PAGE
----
Hotshots, as they are called in firefighting in the West, are elite, highly trained firefighters who walk with hand equipment - shovels, hoes and similar implements - to the edge of the fire to try to establish cleared lines that will stop the fire's spread in situations where heavy equipment such as bulldozers cannot reach or are unavailable.
The Granite Mountain Hotshot team was unusual in that it was part of a municipal fire department rather than a state, regional or federal agency. Turner said the members met the same high training standards and, though part of a local fire department, were often dispatched to fires in other parts of the country.
The flow of information from fire commanders has increased since federal authorities took control of the fire Monday evening. Takai said one of their tasks is determining how many residences have been destroyed in Yarnell and surrounding areas.
There have been widely circulated reports of 200 or more homes destroyed. Takai said the fire command is trying to sort out conflicting information created because some damaged or destroyed buildings may have been outbuildings or other structures and may have been counted incorrectly as residences.
Takai said they are sure 50 homes were destroyed and are trying to come up with a better estimate.
Hundreds of evacuated families are eager for that information, she acknowledged, and there has been frustration over a lack of access to the town and their homes. Roadblocks set up by state police have cut off access to the entire Peeples Valley area and prevent residents from returning to see whether their property survived.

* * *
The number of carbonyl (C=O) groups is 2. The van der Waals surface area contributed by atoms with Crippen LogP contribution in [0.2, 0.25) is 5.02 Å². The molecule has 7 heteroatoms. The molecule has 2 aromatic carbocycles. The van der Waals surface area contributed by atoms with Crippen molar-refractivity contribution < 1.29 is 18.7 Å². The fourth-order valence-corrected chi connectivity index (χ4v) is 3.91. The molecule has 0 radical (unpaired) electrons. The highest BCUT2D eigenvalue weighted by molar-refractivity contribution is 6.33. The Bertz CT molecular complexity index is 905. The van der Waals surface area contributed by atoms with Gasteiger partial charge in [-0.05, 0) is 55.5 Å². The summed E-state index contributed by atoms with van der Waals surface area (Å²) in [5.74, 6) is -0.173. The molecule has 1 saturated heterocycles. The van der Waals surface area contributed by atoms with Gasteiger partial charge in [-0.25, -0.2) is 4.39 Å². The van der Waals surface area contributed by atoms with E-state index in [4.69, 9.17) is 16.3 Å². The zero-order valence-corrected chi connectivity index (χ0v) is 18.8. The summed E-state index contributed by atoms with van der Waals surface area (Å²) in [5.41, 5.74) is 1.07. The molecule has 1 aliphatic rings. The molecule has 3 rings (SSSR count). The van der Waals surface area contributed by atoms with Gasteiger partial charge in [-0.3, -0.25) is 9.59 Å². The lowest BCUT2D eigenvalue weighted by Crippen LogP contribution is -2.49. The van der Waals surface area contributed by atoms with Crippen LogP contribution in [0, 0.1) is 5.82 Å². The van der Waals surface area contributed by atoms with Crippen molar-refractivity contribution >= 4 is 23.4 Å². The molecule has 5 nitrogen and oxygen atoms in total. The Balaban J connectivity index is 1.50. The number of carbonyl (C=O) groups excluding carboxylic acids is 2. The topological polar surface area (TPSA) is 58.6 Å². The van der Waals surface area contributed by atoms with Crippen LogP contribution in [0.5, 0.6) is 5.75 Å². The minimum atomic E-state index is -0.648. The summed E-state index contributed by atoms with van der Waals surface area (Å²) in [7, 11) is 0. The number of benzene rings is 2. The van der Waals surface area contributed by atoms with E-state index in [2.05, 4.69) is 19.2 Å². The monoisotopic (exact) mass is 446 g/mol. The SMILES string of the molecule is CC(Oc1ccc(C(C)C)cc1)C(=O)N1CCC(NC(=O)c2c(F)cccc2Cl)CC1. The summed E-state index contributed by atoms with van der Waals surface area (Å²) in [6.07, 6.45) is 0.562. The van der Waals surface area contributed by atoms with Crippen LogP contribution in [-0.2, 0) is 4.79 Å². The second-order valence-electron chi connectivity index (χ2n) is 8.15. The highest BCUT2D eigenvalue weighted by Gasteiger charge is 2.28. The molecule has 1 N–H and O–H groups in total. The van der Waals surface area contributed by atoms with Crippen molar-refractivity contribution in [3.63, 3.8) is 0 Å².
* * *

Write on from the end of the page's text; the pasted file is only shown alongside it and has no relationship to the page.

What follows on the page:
Fire officials were holding two community meetings with displaced residents Tuesday to discuss those issues and others.
Investigators will release preliminary information on their findings later this week, state fire information officer Carrie Dennett said in a written statement.
The investigation will be led by Florida state forester Jim Karels. Mike Dudley, acting director of cooperative forestry for the U.S. Department of Agriculture Forest Service, will be the secondary team lead. Other agencies include the U.S. Forest Service Missoula Technology and Development Center, the Missoula Fire Department, the Bureau of Land Management and the Arizona Division of Occupational Safety and Health, Dennett said.
"As part of the investigation, the team will review Sunday's weather conditions, fire department records, radio logs and any other evidence that may help determine how to prevent a similar tragedy in the future,'' Arizona state forester Scott Hunt said in the statement. He is serving as a local liaison to the investigators.